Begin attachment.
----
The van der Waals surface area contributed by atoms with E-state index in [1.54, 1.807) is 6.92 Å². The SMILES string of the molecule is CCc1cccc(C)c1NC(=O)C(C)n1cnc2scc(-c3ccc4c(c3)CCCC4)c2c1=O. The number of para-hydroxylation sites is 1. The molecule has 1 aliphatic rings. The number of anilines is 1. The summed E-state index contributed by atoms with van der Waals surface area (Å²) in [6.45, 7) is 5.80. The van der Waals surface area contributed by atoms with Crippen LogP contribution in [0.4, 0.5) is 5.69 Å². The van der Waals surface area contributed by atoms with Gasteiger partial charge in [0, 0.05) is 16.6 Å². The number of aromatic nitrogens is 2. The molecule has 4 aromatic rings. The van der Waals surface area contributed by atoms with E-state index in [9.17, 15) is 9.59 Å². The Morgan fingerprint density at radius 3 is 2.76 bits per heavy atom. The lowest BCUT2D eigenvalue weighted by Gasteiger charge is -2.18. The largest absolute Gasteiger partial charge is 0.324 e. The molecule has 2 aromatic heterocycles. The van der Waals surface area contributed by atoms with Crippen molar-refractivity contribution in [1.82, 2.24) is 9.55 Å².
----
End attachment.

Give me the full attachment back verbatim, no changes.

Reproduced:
The van der Waals surface area contributed by atoms with E-state index in [1.54, 1.807) is 6.92 Å². The SMILES string of the molecule is CCc1cccc(C)c1NC(=O)C(C)n1cnc2scc(-c3ccc4c(c3)CCCC4)c2c1=O. The number of para-hydroxylation sites is 1. The molecule has 1 aliphatic rings. The number of anilines is 1. The summed E-state index contributed by atoms with van der Waals surface area (Å²) in [6.45, 7) is 5.80. The van der Waals surface area contributed by atoms with Crippen LogP contribution in [0.4, 0.5) is 5.69 Å². The van der Waals surface area contributed by atoms with Gasteiger partial charge in [0, 0.05) is 16.6 Å². The number of aromatic nitrogens is 2. The molecule has 4 aromatic rings. The van der Waals surface area contributed by atoms with E-state index in [9.17, 15) is 9.59 Å². The Morgan fingerprint density at radius 3 is 2.76 bits per heavy atom. The lowest BCUT2D eigenvalue weighted by Gasteiger charge is -2.18. The largest absolute Gasteiger partial charge is 0.324 e. The molecule has 2 aromatic heterocycles. The van der Waals surface area contributed by atoms with Crippen molar-refractivity contribution in [1.82, 2.24) is 9.55 Å².